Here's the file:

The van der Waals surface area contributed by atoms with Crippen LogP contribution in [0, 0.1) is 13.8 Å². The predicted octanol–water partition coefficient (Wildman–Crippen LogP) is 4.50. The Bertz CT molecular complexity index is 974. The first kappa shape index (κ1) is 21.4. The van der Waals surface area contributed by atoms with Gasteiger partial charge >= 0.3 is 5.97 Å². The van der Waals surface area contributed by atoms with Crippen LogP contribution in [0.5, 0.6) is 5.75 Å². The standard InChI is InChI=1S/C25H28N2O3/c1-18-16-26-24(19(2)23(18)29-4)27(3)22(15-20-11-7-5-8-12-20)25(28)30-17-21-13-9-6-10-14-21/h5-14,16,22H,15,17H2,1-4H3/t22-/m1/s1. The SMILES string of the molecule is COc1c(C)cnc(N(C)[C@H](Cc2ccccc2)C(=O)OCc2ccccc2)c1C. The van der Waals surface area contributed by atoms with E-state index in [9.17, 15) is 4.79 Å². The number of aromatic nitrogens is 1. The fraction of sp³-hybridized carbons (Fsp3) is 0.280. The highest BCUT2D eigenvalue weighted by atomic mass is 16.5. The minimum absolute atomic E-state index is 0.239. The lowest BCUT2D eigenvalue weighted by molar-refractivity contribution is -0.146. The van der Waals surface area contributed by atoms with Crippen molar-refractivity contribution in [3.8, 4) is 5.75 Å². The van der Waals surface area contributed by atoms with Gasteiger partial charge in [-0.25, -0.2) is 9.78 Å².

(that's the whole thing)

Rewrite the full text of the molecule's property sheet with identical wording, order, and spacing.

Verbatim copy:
The van der Waals surface area contributed by atoms with Crippen LogP contribution in [0, 0.1) is 13.8 Å². The predicted octanol–water partition coefficient (Wildman–Crippen LogP) is 4.50. The Bertz CT molecular complexity index is 974. The first kappa shape index (κ1) is 21.4. The van der Waals surface area contributed by atoms with Gasteiger partial charge >= 0.3 is 5.97 Å². The van der Waals surface area contributed by atoms with Crippen LogP contribution in [0.5, 0.6) is 5.75 Å². The standard InChI is InChI=1S/C25H28N2O3/c1-18-16-26-24(19(2)23(18)29-4)27(3)22(15-20-11-7-5-8-12-20)25(28)30-17-21-13-9-6-10-14-21/h5-14,16,22H,15,17H2,1-4H3/t22-/m1/s1. The SMILES string of the molecule is COc1c(C)cnc(N(C)[C@H](Cc2ccccc2)C(=O)OCc2ccccc2)c1C. The van der Waals surface area contributed by atoms with E-state index in [9.17, 15) is 4.79 Å². The number of aromatic nitrogens is 1. The fraction of sp³-hybridized carbons (Fsp3) is 0.280. The highest BCUT2D eigenvalue weighted by atomic mass is 16.5. The minimum absolute atomic E-state index is 0.239. The lowest BCUT2D eigenvalue weighted by molar-refractivity contribution is -0.146. The van der Waals surface area contributed by atoms with Crippen molar-refractivity contribution in [3.8, 4) is 5.75 Å². The van der Waals surface area contributed by atoms with Gasteiger partial charge in [-0.25, -0.2) is 9.78 Å².